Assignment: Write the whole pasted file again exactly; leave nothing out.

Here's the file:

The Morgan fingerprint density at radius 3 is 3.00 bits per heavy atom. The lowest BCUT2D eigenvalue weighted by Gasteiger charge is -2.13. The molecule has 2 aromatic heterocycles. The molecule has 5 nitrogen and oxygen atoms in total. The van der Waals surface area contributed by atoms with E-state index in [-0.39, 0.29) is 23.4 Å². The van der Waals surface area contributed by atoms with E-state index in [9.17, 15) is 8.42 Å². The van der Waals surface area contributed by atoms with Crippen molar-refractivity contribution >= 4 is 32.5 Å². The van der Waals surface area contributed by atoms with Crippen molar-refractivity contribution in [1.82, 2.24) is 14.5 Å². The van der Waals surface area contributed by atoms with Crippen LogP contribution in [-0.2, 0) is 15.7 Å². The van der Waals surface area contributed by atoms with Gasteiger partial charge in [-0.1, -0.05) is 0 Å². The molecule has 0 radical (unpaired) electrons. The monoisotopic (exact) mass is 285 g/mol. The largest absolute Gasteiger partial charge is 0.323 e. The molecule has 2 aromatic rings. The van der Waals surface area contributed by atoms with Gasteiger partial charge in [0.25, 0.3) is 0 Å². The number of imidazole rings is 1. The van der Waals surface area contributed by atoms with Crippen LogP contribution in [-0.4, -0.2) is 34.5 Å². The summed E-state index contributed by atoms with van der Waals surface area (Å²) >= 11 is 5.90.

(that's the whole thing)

The Morgan fingerprint density at radius 3 is 3.00 bits per heavy atom. The lowest BCUT2D eigenvalue weighted by Gasteiger charge is -2.13. The molecule has 2 aromatic heterocycles. The molecule has 5 nitrogen and oxygen atoms in total. The van der Waals surface area contributed by atoms with E-state index in [-0.39, 0.29) is 23.4 Å². The van der Waals surface area contributed by atoms with E-state index in [9.17, 15) is 8.42 Å². The van der Waals surface area contributed by atoms with Crippen molar-refractivity contribution >= 4 is 32.5 Å². The van der Waals surface area contributed by atoms with Crippen molar-refractivity contribution in [1.82, 2.24) is 14.5 Å². The van der Waals surface area contributed by atoms with Crippen LogP contribution in [-0.2, 0) is 15.7 Å². The van der Waals surface area contributed by atoms with Gasteiger partial charge in [-0.1, -0.05) is 0 Å². The molecule has 0 radical (unpaired) electrons. The monoisotopic (exact) mass is 285 g/mol. The largest absolute Gasteiger partial charge is 0.323 e. The molecule has 2 aromatic rings. The van der Waals surface area contributed by atoms with Gasteiger partial charge in [0.25, 0.3) is 0 Å². The number of imidazole rings is 1. The van der Waals surface area contributed by atoms with Crippen LogP contribution in [-0.4, -0.2) is 34.5 Å². The summed E-state index contributed by atoms with van der Waals surface area (Å²) >= 11 is 5.90.